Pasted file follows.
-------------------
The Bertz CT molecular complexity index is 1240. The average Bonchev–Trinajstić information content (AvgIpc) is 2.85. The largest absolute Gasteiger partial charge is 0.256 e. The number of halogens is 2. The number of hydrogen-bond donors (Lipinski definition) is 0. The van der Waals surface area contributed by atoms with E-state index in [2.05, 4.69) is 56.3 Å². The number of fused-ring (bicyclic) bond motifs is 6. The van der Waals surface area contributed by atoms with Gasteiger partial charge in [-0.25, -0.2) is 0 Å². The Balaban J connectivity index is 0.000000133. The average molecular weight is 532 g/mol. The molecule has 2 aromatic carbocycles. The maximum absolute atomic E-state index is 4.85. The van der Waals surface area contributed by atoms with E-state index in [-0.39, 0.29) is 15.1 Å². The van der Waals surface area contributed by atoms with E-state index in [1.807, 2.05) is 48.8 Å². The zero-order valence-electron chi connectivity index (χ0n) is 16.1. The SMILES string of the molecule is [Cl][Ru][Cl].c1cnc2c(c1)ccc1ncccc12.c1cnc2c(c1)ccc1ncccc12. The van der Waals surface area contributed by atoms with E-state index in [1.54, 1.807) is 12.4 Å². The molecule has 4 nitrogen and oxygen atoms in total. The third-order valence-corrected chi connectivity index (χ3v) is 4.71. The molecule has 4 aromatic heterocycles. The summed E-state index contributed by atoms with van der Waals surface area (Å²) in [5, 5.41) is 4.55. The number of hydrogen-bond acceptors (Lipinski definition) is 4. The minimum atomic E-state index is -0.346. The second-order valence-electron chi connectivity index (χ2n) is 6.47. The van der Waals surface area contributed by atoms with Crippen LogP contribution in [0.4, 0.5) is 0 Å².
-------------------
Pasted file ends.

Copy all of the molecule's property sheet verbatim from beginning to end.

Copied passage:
The Bertz CT molecular complexity index is 1240. The average Bonchev–Trinajstić information content (AvgIpc) is 2.85. The largest absolute Gasteiger partial charge is 0.256 e. The number of halogens is 2. The number of hydrogen-bond donors (Lipinski definition) is 0. The van der Waals surface area contributed by atoms with E-state index in [2.05, 4.69) is 56.3 Å². The number of fused-ring (bicyclic) bond motifs is 6. The van der Waals surface area contributed by atoms with Gasteiger partial charge in [-0.25, -0.2) is 0 Å². The Balaban J connectivity index is 0.000000133. The average molecular weight is 532 g/mol. The molecule has 2 aromatic carbocycles. The maximum absolute atomic E-state index is 4.85. The van der Waals surface area contributed by atoms with E-state index in [-0.39, 0.29) is 15.1 Å². The van der Waals surface area contributed by atoms with E-state index in [1.807, 2.05) is 48.8 Å². The zero-order valence-electron chi connectivity index (χ0n) is 16.1. The SMILES string of the molecule is [Cl][Ru][Cl].c1cnc2c(c1)ccc1ncccc12.c1cnc2c(c1)ccc1ncccc12. The van der Waals surface area contributed by atoms with E-state index in [1.54, 1.807) is 12.4 Å². The molecule has 4 nitrogen and oxygen atoms in total. The third-order valence-corrected chi connectivity index (χ3v) is 4.71. The molecule has 4 aromatic heterocycles. The summed E-state index contributed by atoms with van der Waals surface area (Å²) in [5, 5.41) is 4.55. The number of hydrogen-bond acceptors (Lipinski definition) is 4. The minimum atomic E-state index is -0.346. The second-order valence-electron chi connectivity index (χ2n) is 6.47. The van der Waals surface area contributed by atoms with Crippen LogP contribution in [0.4, 0.5) is 0 Å².